Perhaps the best advice Warren Buffett gave to investors was his "punch card" argument.
Put simply, Buffett argued that an investor at the start of his or her career should be given a punch card with only 20 holes in it, limiting the number of investments that can be made. Yes, only 20 investments allowed over an entire career.
By being limited to 20 investments over a career, Buffett an investor would weigh the outcomes of his decisions more carefully. Not only would performance be enhanced, but the risk taken on would also be greatly reduced.
Buffett certainly adhered to that philosophy on his journey to becoming one of the richest people on the planet. Much of his billions can be attributed to just a few great investments. (My colleague, Amy Calistri, explains the multiple benefits of Buffett's argument in this recent article.)
One that really sticks out is Buffett's investments in American Express (AXP).
As a result of the infamous "salad oil scandal" in 1964 -- where the company was on the hook for guaranteeing $150 million of collateral for loans which didn't exist -- American Express shares were clobbered. The company's potential liability sent investors running for the hills. Its stock dropped more than 50% costing the company nearly $58 million.
While everyone was pulling out and cutting their losses, Buffett saw it as a golden opportunity. He believed the fears over the eventual liability were overblown, and he made a big concentrated investment in American Express.
In fact, Buffett actually changed his investment rules inside the Buffett Partnership, increasing the amount he was allowed to put into one position to 40% in order to fully exploit the opportunity. Prior to American Express, Buffett had promised investors that no single investment would make up more than 25% of the Buffett Partnership.
Obviously, Buffett was making a huge commitment, based on his belief in the strength of this one company. And within two years Buffett more than doubled his money on American Express, leaving his previously skeptical investors in awe.
Indeed, the fundamentals behind American Express's success have stood the test of time, through market highs and lows. And today the shares still make up almost 12% of Berkshire Hathaway's $117 billion portfolio.
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I believe right now is a crucial time to follow Buffett's lead...
We are now five years past the most recent stock market crash. In early March 2009, the S&P index was at an all-time low of 666 (eerie right?), but has since then tripled.
It seems as if the stock market has had nowhere to go but up, making the past five years easy on investors. But the next five are likely to be more difficult.
Many of the stocks that have had the best run since the market bottom are the ones with smaller capitalizations, creaky business models, or weak balance sheets. You've probably heard the phrase: "A rising tide lifts all boats."
When the inevitable market correction comes, though, these are also the stocks that will fall the furthest. Now, at the end of a terrific five-year run, it could be the time to (like Buffett) concentrate wealth in quality.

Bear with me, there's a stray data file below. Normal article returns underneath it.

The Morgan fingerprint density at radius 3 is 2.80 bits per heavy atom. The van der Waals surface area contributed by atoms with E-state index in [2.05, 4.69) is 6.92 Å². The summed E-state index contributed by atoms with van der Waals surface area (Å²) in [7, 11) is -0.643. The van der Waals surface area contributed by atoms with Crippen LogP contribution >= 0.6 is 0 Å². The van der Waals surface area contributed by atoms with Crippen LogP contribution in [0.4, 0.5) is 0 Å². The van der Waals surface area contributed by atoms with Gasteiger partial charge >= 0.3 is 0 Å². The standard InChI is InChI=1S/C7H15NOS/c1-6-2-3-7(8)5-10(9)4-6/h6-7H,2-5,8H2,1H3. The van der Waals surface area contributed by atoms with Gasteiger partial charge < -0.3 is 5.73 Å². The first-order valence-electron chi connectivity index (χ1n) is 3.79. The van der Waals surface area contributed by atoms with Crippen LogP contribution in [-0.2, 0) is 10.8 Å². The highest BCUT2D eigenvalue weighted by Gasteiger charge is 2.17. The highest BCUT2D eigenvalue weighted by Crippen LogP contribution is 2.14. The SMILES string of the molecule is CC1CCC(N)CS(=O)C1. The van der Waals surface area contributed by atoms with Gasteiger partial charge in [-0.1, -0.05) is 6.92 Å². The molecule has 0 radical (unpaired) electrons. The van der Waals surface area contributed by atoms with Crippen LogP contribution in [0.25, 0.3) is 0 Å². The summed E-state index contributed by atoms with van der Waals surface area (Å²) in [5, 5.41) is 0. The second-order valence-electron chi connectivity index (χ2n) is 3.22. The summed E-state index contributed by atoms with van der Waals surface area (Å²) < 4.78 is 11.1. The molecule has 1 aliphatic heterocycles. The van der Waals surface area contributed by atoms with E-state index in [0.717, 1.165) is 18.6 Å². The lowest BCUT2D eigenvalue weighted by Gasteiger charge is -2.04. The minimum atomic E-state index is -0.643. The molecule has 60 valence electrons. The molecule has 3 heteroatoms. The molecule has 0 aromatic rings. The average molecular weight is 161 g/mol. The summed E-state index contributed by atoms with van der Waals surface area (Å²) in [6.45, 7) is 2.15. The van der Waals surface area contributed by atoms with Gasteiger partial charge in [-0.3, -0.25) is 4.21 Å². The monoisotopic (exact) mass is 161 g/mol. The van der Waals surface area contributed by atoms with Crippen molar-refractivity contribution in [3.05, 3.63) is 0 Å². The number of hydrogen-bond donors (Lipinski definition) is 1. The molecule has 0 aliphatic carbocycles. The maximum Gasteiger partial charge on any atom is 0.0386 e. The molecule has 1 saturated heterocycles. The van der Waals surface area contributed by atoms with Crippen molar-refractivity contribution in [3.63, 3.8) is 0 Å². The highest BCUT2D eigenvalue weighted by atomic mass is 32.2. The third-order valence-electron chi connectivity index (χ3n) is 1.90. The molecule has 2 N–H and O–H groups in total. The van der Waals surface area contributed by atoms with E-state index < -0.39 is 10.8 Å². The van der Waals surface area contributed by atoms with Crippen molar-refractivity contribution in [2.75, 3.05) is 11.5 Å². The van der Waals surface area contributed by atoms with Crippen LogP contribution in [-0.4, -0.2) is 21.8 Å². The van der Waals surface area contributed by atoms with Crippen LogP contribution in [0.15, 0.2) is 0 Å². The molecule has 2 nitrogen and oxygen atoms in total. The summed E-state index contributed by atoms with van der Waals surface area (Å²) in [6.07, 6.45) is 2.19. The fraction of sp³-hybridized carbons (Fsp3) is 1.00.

I'm not suggesting that we should just try to be like Buffett. I'm saying we should concentrate our portfolios where Buffett has concentrated his.
The man has 55% of his company's $117 billion portfolio in four incredibly high quality stocks. These are stocks that have proven to hold up well in a more difficult stock market.
Here's a breakdown of Berkshire Hathaway's holdings in these four dominant companies:
|Company||Shares (millions)||Cost (billions)||Value (billions)||% of Portfolio||Yield|
|Wells Fargo (WFC)||483||11,871||21,950||18.68%||2.70%|
|American Express (AXP)||151||1,287||13,756||11.71%||1.10%|
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Stock #1 Coca-Cola (KO)
Buffett amassed Berkshire's position in Coca-Cola over a three year span in the late 1980s and early 1990s. According to Buffett, a competitor couldn't damage the moat around the Coca-Cola brand with an unlimited budget.
Stock #2 Wells Fargo (WFC)
How much does Buffett love Wells Fargo? Let me count the ways. Almost $22 billion of them, which is the number of dollars that Buffett has invested in the bank on behalf of Berkshire. This is the most money that Buffett has ever invested in a publicly traded stock.
Buffett's love for Wells Fargo stems from its huge, stable, low cost deposit base which is a massive competitive advantage.
Stock #3 American Express (AXP)
Yes, Buffett still holds American Express after all of these years. Berkshire's initial investment of $151 million has turned into $1.2 billion.
Like Coca Cola, American Express has a dominant global brand that allows it to compound equity at very prolific rates. And what American Express can't reinvest at high rates of return, the company returns to shareholders through dividends and share repurchases.
[More from StreetAuthority.com: This Retailer Is Ready To Break Out -- Again]
Stock #4 International Business Machines (IBM)
Everyone was surprised when Buffett announced that he had invested $12 billion in a technology company. But Buffett sees IBM as more of a services firm than a hardware tech company at this point.
Of all of his big four, investors today can purchase IBM closest to Buffett's average original investment.
I think investors would do well to follow Buffett's lead and trim exposure to small and low quality companies and focus instead on Buffett's big four. In any sort of stock market retreat, these stocks are likely going to hold up much better than the market. And today is the time to focus on quality.
Risks to consider: If the raging bull market continues these large cap companies could temporarily trail the overall indices.
Action to take --> Buy shares of Buffett's big four and sleep well knowing that in a more difficult stock market these could be the best companies to own.